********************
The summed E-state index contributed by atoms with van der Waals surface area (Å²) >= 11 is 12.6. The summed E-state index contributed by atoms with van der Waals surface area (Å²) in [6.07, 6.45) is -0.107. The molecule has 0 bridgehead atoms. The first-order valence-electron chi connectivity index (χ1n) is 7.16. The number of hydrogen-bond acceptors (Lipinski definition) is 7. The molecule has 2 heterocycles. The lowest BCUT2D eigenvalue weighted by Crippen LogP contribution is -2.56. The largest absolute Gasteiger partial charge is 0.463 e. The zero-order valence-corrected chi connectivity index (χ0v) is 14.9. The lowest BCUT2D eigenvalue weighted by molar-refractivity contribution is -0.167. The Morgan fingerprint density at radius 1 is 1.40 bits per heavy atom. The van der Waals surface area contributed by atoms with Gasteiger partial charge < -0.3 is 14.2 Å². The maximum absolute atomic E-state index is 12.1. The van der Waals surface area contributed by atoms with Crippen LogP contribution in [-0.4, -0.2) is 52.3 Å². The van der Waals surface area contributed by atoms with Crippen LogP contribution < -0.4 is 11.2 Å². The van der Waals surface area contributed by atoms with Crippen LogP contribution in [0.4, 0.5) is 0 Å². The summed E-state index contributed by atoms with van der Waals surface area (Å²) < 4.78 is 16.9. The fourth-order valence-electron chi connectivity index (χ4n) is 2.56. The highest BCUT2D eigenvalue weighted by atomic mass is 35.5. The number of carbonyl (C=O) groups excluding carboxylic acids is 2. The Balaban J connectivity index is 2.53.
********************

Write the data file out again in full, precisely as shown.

The summed E-state index contributed by atoms with van der Waals surface area (Å²) >= 11 is 12.6. The summed E-state index contributed by atoms with van der Waals surface area (Å²) in [6.07, 6.45) is -0.107. The molecule has 0 bridgehead atoms. The first-order valence-electron chi connectivity index (χ1n) is 7.16. The number of hydrogen-bond acceptors (Lipinski definition) is 7. The molecule has 2 heterocycles. The lowest BCUT2D eigenvalue weighted by Crippen LogP contribution is -2.56. The largest absolute Gasteiger partial charge is 0.463 e. The zero-order valence-corrected chi connectivity index (χ0v) is 14.9. The lowest BCUT2D eigenvalue weighted by molar-refractivity contribution is -0.167. The Morgan fingerprint density at radius 1 is 1.40 bits per heavy atom. The van der Waals surface area contributed by atoms with Gasteiger partial charge < -0.3 is 14.2 Å². The maximum absolute atomic E-state index is 12.1. The van der Waals surface area contributed by atoms with Crippen LogP contribution in [-0.4, -0.2) is 52.3 Å². The van der Waals surface area contributed by atoms with Crippen LogP contribution < -0.4 is 11.2 Å². The van der Waals surface area contributed by atoms with Crippen LogP contribution in [0.4, 0.5) is 0 Å². The summed E-state index contributed by atoms with van der Waals surface area (Å²) < 4.78 is 16.9. The fourth-order valence-electron chi connectivity index (χ4n) is 2.56. The highest BCUT2D eigenvalue weighted by atomic mass is 35.5. The number of carbonyl (C=O) groups excluding carboxylic acids is 2. The Balaban J connectivity index is 2.53.